Infrastructure is the foundation of modern-day civilization. We ultimately rely upon infrastructure to provide us with access to the resources needed to exist at this scale and density on our planet. Yet there exists a stark funding gap – there is currently a $1 trillion global shortfall on basic infrastructure investment worldwide as compared to what’s needed. This seriously threatens our future prosperity and development.
Infrastructure has two dimensions – the physical asset, as well as the solution it provides us with to gain access to key services. Without adequate infrastructure, aspirations to achieve energy, water and food security are all meaningless. Once again, there is the need for systems thinking (a focus on interdependencies in a wider context, over time) when it comes to attainment of the individual Sustainable Development Goals.
Three key trends mean our existing and future infrastructure, and the industrial model dependent on it, is at risk.
- An increasingly volatile climate as a result of climate change.
- A resource crunch – the global population is predicted to reach 9 billion by 2030, placing considerable pressure on the earth’s finite resources.
- Government austerity.
Infrastructure has traditionally been seen as the domain of the public sector but there is increasingly a business case for intervention from corporates. As the above trends play out, the resources and expertise from business will be essential to shoring up future growth that is dependent on a robust infrastructure base.
To address the funding gap we need alternative means of financing and collaborative public-private governance frameworks to provide innovative infrastructure solutions. This is not only about building new infrastructure but also about using our existing systems more effectively and efficiently. Some examples of companies stepping up to the challenge are as follows:
- Google recently added (yet) another string to its bow with the establishment of a new independent company (Sidewalk Labs) dedicated to innovating new technologies needed to improve urban life. The venture is to be headed up by the former deputy mayor of New York and former Chief Executive of Bloomberg, Daniel Doctoroff. The announcement accompanying the launch specifically singled out transit, cost of living (particularly housing infrastructure), energy use and government efficiency as areas of focus.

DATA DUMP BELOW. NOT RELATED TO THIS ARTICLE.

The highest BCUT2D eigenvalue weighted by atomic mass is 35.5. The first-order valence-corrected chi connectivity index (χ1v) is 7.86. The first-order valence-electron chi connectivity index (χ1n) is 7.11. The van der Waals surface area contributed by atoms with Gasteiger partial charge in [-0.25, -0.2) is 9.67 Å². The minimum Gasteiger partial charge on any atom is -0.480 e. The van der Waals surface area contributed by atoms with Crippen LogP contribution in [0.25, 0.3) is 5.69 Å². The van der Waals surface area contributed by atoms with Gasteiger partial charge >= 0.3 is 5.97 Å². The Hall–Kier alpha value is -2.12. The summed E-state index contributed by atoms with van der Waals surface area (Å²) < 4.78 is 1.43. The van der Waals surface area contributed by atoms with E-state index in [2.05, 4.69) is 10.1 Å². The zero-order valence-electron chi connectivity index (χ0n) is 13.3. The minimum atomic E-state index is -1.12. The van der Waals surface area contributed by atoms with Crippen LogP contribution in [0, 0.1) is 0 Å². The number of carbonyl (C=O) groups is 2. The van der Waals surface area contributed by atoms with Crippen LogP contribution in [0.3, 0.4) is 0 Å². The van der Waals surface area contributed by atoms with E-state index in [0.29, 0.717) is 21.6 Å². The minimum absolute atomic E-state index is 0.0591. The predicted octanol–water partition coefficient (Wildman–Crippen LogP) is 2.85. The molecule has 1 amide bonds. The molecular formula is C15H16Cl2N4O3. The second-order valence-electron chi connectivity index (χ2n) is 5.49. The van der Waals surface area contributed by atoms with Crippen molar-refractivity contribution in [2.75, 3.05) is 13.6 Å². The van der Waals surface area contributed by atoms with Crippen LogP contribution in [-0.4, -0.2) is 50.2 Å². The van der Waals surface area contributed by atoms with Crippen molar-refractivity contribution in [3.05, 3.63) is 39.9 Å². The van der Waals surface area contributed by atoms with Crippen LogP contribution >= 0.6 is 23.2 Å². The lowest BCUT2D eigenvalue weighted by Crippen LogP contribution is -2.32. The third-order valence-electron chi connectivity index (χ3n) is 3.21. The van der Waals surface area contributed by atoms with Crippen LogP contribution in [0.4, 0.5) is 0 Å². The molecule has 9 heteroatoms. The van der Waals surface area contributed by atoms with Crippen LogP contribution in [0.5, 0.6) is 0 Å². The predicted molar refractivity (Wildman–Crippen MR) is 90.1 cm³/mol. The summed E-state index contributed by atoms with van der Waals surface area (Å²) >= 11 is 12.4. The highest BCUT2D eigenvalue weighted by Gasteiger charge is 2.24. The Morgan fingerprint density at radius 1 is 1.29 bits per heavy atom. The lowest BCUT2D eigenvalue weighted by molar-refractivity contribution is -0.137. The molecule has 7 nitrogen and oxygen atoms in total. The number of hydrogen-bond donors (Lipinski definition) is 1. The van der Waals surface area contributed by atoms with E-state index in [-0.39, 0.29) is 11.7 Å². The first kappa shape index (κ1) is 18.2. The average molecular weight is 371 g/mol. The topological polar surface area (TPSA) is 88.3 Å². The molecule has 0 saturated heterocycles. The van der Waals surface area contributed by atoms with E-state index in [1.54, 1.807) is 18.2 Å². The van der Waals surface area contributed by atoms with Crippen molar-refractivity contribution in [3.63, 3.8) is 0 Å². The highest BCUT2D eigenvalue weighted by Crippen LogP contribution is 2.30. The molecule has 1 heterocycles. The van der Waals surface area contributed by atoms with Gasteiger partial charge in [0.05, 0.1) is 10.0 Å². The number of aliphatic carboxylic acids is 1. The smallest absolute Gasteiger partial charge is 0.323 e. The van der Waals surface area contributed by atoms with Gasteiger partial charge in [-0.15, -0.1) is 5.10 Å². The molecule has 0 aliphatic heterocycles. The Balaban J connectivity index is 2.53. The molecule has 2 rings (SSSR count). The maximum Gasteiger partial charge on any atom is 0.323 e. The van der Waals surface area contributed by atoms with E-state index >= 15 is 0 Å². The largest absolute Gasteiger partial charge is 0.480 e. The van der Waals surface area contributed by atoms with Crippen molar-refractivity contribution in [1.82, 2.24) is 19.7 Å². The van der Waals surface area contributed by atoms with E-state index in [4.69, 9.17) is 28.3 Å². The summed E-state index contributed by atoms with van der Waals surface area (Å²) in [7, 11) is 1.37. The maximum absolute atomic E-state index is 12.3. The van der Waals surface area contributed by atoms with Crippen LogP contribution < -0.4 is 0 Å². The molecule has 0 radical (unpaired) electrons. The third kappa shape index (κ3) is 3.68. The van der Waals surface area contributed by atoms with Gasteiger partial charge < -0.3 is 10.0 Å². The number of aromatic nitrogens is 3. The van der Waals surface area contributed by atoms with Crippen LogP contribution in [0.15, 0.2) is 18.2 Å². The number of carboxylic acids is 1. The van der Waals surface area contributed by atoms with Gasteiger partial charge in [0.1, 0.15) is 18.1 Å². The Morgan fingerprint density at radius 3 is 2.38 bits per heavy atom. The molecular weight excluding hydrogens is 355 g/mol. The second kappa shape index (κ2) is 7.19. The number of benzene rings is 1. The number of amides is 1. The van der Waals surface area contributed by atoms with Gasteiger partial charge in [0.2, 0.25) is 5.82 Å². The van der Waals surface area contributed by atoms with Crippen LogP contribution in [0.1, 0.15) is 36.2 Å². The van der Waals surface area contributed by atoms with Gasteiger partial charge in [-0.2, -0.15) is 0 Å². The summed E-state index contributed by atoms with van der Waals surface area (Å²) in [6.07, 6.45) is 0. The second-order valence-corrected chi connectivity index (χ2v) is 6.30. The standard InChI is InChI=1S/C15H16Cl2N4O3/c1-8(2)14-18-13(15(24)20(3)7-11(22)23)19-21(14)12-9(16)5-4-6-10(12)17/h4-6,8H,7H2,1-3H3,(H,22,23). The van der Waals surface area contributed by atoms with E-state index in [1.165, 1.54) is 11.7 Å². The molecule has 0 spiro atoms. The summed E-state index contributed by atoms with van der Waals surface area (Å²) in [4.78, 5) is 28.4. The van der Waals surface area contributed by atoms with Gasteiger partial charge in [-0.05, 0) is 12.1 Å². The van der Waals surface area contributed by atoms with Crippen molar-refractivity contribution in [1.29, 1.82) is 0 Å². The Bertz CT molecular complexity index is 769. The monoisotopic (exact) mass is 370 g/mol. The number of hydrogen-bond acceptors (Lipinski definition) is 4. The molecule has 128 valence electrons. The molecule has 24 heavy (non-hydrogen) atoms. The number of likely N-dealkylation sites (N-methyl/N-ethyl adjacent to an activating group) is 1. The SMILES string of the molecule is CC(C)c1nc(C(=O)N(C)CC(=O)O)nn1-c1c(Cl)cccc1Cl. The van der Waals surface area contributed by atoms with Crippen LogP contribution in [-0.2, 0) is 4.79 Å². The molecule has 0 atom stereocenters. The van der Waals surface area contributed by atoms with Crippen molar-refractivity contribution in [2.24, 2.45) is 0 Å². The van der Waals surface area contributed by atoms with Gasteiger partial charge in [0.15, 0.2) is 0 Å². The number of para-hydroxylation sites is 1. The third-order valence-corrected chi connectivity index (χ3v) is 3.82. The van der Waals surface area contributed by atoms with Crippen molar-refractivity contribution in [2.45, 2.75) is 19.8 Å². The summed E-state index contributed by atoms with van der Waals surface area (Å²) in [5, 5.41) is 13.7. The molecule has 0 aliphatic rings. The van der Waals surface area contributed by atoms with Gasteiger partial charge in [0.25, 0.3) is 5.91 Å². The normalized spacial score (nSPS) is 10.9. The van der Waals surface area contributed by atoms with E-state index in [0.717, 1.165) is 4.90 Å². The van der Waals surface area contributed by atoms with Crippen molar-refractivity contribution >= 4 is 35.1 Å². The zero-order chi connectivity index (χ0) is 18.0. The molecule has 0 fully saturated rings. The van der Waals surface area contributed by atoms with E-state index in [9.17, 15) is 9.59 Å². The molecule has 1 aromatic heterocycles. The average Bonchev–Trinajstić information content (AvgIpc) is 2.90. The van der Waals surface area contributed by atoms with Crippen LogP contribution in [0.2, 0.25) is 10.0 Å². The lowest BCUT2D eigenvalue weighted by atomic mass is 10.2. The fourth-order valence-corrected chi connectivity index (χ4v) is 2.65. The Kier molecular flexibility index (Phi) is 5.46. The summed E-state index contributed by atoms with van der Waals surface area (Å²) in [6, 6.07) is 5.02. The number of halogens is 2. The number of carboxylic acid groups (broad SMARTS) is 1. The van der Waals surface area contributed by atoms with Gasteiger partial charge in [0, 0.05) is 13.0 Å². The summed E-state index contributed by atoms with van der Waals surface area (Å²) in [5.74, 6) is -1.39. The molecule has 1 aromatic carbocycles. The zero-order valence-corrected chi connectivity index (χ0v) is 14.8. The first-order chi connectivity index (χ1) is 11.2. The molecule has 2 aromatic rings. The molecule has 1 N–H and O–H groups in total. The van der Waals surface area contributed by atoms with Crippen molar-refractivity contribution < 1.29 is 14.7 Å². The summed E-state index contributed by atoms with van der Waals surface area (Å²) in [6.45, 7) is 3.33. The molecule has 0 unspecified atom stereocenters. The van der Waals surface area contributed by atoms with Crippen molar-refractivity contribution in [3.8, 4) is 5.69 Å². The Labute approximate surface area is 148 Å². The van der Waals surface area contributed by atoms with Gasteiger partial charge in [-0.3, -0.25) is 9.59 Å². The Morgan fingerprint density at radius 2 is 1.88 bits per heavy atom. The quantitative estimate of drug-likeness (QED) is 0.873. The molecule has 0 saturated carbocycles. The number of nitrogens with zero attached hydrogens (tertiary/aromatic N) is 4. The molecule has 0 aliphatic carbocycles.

- The UK retailer, Marks & Spencer, recently launched a fund for small-scale renewable energy projects. As well as providing some much needed capital for these types of projects, the fund should help ensure that M&S’s sustainability plan is made relevant to local communities.
- IBM’s ‘Smarter Cities’, Cisco’s ‘Smart+Connected Communities’, Siemens ‘Sustainable Cities’ are all programs designed to work with local governments to provide solutions to urban challenges – in particular those relating to infrastructure.
- Green Bonds are continuing to grow as investment vehicles dedicated to sustainable projects. YES bank, India’s 5thlargest private sector bank, announced India’s first ever Green Infrastructure Bond in February of this year. The bond issue raised $158 million, doubling its original target – with big interest from insurers and pension funds.
Providing finance and technical expertise for solutions to infrastructure problems could prove to be big business in the future. Companies, especially technology-led firms, have a wealth of resources available that can improve the operation of infrastructure assets by local governments. Infrastructure can also make a sound long-term investment with stable and predictable cash flows that suit the horizons of pension funds and insurers. Increasingly, businesses and investors are growing wise to this potential and seizing opportunities. Without them, there would be no way of bridging the gap.
Author: George Blacksell, Consultant, Corporate Citizenship
*This article originally appeared on Corporate Citizenship (31 July 2015), and is granted permission to be republished on MUNPlanet.